As shown in FIG. 8 which illustrates an enlarged cross-section of the slit 80, the edges 86 of the slit 80 are preferably rounded in cross-section to prevent tissue from being caught in the slits. Further, the ends 82 of the slits are rounded to substantially prevent crack propagation.
The slit width is preferably as small as possible to prevent tissue from being caught in the slits. As shown in FIG. 9, the ends of narrow slits 80′ are preferably enlarged circular ends 82′. The smaller slit width is less likely to snag tissue and the enlarged circular ends 82′ prevent a stress riser and crack propagation at the ends of the smaller slits.
According to an alternative embodiment illustrated in FIG. 10, a single curved or V-shaped slit 80″ is used in place of the two parallel slits. A location 84″ beside the single slit 80″ is deformed inwardly by application of pressure perpendicular to the cannula 14. The deformed portion 84″ provides a reduced inner diameter at the location of the slit 80″ to retain the implant in the cannula 14. The reduced diameter portion provided by the retaining mechanisms is preferably as smooth as possible to prevent damage to the implant.
The cannula 14 has been described as a metal cannula having a deformed implant retaining portion which is locally deformed to project into an inner diameter of the cannula and retain the implant. However, the implant retaining portion can be formed in other manners such as by addition of an implant retaining member to an inner diameter of the cannula or by molding an element within the cannula.
FIGS. 11-13 illustrate one preferred method for loading the implant 18 into the implanter 110 in the case where the implanter is not preloaded by employing an implant containing vial 90. The vial 90 maintains the implant in a sterile condition during transportation, storage, and loading. The implant 18 is positioned within the vial 90 in a centered position by one or more centering members and a stopper 92 is placed in a neck 94 of the vial. As shown in FIG. 11A, which is a cross sectional view of the vial 90, the implant 18 is centered in the vial by three radial implant supports 96. The radial implant supports 96 include exterior surfaces which are configured to engage the side walls of the vial 90 and parallel interior surfaces 98 for engaging and supporting the implant 18.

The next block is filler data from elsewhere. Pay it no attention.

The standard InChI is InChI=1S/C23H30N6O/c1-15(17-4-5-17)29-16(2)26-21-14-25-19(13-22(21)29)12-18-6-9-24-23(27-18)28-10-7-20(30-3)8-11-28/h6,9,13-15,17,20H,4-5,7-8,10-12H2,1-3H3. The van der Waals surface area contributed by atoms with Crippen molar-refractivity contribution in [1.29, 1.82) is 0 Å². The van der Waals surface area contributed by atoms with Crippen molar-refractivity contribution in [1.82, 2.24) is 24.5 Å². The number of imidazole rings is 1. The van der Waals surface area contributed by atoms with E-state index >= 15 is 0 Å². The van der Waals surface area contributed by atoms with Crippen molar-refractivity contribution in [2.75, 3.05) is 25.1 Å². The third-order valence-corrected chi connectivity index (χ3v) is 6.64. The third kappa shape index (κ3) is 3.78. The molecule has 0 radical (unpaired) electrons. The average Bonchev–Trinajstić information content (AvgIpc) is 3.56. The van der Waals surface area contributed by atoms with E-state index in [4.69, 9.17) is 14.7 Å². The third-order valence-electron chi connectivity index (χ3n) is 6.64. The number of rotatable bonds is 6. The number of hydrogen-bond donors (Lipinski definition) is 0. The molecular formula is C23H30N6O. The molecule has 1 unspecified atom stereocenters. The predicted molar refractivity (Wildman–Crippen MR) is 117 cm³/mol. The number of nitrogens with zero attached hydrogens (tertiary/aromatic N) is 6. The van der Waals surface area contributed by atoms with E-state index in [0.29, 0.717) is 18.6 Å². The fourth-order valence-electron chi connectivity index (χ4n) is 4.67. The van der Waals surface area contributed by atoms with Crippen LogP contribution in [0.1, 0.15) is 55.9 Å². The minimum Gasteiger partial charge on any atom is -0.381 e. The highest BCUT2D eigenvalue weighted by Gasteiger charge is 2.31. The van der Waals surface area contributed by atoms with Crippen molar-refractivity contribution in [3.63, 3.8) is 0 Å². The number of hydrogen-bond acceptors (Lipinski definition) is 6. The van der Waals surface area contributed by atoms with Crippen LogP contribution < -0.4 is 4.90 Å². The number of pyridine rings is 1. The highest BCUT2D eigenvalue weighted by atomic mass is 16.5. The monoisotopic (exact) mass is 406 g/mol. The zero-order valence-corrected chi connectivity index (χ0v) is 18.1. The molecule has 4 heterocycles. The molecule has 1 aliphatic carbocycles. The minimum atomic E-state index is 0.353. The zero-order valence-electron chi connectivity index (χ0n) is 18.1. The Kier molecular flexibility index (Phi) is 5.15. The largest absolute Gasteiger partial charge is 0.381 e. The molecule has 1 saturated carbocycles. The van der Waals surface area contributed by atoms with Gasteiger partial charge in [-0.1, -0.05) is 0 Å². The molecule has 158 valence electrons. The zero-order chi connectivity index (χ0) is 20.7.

In operation, the implant 18 is loaded into the implanter device 110 as shown in FIGS. 11-13 by removing the stopper 92 from the vial 90, and sliding the cannula 114 of the implanter over the implant which is centered in the vial. Once the implant 18 is fully contained within the cannula 114, the implanter 110 is withdrawn from the vial 90 and the implant is held in place in the implanter cannula by one of the retention features described above until time for implantation. The neck 94 of the vial may include a conical shaped member (not shown) which acts as a guiding member to guide the cannula 114 onto the implant 18. In addition, the implant 18 may be secured in the center of the vial 90 in other manners such as by a cylindrical flange on a bottom surface of the vial, as long as the implant is positioned with its longitudinal axis aligned with the neck 94 for the vial so that the implant can be received in the cannula 114 of the implanter 110.
The vial 90 allows the implant 18 to be maintained in a sterile condition until it is removed from the vial directly by the implanter 110. The removal of the implant 18 from the vial directly into the implanter 110 avoids possible contamination which may occur when an implant is removed from a vial manually and inserted into the implanter. Although the implant loading system has been illustrated with the implanter 110 of FIGS. 4-6 it should be understood that the loading system is intended to be used with any of the embodiments of the present invention.
According to an alternative embodiment, the implant 18 may be loaded into the implanter 10 by hand or by the use of forceps. When loading the implanter by hand a hollow sleeve 70, as shown in FIG. 14, may be placed over the cannula 14 extending just past the angled distal tip of the cannula. The hollow sleeve 70 prevents pricking of the hand or glove while inserting the implant into the cannula. The sleeve 70 may be removably secured to the cannula 14 or to the handle 12 by an adhesive strip 72 or by other securing means.